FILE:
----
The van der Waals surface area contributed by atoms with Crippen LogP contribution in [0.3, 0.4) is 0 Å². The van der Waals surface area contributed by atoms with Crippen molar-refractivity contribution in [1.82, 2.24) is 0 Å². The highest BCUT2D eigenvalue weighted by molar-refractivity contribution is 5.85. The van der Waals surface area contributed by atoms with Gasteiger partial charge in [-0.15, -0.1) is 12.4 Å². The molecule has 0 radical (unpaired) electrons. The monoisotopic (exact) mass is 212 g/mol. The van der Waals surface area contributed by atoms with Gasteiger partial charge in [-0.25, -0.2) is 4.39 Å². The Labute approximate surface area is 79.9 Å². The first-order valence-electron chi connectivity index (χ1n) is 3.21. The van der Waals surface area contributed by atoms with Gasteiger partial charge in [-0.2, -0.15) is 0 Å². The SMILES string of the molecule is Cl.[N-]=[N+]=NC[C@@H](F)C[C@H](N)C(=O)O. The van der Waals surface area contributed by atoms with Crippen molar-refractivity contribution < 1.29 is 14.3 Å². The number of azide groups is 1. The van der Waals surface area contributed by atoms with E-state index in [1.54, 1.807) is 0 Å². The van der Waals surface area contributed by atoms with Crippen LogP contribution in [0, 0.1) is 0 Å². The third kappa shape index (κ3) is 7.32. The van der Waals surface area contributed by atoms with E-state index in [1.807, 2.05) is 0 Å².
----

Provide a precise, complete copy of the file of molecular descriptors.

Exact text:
The van der Waals surface area contributed by atoms with Crippen LogP contribution in [0.3, 0.4) is 0 Å². The van der Waals surface area contributed by atoms with Crippen molar-refractivity contribution in [1.82, 2.24) is 0 Å². The highest BCUT2D eigenvalue weighted by molar-refractivity contribution is 5.85. The van der Waals surface area contributed by atoms with Gasteiger partial charge in [-0.15, -0.1) is 12.4 Å². The molecule has 0 radical (unpaired) electrons. The monoisotopic (exact) mass is 212 g/mol. The van der Waals surface area contributed by atoms with Gasteiger partial charge in [-0.25, -0.2) is 4.39 Å². The Labute approximate surface area is 79.9 Å². The first-order valence-electron chi connectivity index (χ1n) is 3.21. The van der Waals surface area contributed by atoms with Gasteiger partial charge in [-0.2, -0.15) is 0 Å². The SMILES string of the molecule is Cl.[N-]=[N+]=NC[C@@H](F)C[C@H](N)C(=O)O. The van der Waals surface area contributed by atoms with Crippen molar-refractivity contribution < 1.29 is 14.3 Å². The number of azide groups is 1. The van der Waals surface area contributed by atoms with E-state index in [1.54, 1.807) is 0 Å². The van der Waals surface area contributed by atoms with Crippen LogP contribution in [0, 0.1) is 0 Å². The third kappa shape index (κ3) is 7.32. The van der Waals surface area contributed by atoms with E-state index in [1.807, 2.05) is 0 Å².